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When Should You Run And Train By Time Versus Distance?

Some training plans have you run for a set amount of time and some for a specific distance. So which one is best? We have the answer.

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time or distance

Some training plans are based on weekly mileage while others have overall time goals. Is it better for your mind and body to set out on a 5-mile run or a 45-minute run? Like most questions about running and race training, the simple answer is: “it depends.”

There are several factors that go into training based on miles versus minutes, the first of which is the purpose of your training. Are you running your first marathon or your 50th? Trying for a BQ or finishing your first 5K? You can see how this quickly this can become complicated.

Let’s break it down as we search for the answer:

Running By Minutes

When you run based on time you’re more inclined to adhere to a proper effort since 30 minutes is 30 minutes and you won’t get there faster by running faster. A lot of runners tend to increase speed to “get in” the final mile or quarter mile at the end of a distance-based run, a factor that is erased when running for time.

This type of running can be advantageous to newbies since a lot of injuries are sustained by going to fast too soon when starting a running plan. On the other hand, veterans of the sport can also use it as injury prevention if they know they tend to go too fast on easy days.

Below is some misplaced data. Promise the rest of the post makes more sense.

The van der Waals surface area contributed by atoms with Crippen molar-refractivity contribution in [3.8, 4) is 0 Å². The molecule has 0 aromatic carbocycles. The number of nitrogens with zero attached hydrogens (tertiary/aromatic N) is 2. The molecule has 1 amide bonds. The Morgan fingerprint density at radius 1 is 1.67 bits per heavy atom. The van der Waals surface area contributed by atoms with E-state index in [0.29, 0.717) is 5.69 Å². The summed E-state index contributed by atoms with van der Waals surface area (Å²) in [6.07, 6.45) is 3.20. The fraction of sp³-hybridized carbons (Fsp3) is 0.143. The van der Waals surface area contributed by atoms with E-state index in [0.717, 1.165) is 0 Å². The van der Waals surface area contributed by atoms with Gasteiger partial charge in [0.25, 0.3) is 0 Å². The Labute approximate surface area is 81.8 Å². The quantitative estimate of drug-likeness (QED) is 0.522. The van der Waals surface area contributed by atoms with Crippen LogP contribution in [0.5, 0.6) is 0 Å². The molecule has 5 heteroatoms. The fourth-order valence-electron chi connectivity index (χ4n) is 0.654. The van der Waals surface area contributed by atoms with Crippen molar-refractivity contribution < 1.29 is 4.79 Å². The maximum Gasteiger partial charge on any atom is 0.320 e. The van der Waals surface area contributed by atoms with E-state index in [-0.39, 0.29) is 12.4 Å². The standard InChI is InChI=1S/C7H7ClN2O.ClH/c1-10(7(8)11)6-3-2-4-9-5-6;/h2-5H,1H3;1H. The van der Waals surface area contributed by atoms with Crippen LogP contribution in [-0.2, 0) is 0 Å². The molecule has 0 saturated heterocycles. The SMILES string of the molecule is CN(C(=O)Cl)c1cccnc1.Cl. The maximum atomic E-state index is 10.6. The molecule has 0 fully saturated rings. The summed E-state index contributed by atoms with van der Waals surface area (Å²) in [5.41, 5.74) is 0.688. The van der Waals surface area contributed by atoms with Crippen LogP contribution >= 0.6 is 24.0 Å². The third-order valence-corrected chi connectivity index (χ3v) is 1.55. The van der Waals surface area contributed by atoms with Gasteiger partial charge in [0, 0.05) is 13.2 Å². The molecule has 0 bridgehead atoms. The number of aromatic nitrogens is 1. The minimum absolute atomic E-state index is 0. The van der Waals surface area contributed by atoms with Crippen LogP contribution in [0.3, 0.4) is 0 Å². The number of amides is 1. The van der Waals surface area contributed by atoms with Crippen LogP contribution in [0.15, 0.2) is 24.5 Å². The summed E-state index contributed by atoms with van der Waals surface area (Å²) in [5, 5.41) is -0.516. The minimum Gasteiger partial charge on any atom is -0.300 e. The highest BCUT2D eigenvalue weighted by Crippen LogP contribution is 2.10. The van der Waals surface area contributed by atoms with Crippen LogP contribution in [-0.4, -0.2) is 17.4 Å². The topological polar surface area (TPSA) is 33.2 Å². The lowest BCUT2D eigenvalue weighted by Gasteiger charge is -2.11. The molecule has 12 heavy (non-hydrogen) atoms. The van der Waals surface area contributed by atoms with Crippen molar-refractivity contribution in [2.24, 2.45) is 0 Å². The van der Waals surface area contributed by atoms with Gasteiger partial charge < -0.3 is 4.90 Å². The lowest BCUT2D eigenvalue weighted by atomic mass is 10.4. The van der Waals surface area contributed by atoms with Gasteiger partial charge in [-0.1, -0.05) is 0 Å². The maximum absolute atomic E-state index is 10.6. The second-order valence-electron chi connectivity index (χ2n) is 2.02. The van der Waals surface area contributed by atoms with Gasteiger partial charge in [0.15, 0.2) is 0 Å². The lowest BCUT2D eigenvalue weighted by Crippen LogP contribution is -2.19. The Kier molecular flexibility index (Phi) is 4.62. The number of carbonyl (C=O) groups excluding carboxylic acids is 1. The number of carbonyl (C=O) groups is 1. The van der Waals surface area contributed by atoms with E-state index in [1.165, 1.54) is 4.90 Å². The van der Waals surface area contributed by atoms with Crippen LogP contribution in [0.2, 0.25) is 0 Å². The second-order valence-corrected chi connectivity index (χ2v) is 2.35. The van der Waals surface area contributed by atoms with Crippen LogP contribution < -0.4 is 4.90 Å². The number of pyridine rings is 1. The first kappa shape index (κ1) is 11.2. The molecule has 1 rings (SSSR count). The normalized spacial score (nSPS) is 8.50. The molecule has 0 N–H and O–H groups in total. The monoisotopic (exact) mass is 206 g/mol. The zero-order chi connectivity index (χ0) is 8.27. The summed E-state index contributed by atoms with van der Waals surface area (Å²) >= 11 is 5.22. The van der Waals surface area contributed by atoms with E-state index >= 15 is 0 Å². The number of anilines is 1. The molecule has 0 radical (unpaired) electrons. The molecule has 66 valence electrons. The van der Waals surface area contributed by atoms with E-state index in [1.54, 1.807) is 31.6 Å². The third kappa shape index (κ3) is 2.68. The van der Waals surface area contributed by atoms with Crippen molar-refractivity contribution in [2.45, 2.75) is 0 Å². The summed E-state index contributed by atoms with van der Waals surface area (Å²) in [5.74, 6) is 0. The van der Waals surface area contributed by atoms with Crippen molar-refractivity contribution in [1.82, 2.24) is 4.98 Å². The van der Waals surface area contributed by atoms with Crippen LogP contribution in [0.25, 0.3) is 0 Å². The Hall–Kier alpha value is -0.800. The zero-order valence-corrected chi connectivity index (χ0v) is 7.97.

Running by Distance

At some point, every runner needs to understand the magic of pacing. The only way to figure out how to pace yourself in a race is to practice the distance and know when to ease up or push the pace.

Speed workouts or track intervals will also eventually come into play and, of course, are all measured distances. You can also better predict your race times based on certain track sessions, like Yasso 800s as marathon finish time predictor.

Mental strength training is also better honed when running a specific distance. You learn how to train your brain to hold back in the first half and then overcome the pain and fatigue of the second half, in order to “negative split” or run the first half faster than the second. This is a skill widely regarded as the best way to race and achieve personal records.

The Answer

Both methods work, so the answer depends on YOU. Think about your race goals, what type of runner you are, the experience you already have, and then incorporate the appropriate training plan in order to achieve success. You will likely find that a mix of running by minutes and distance works best.

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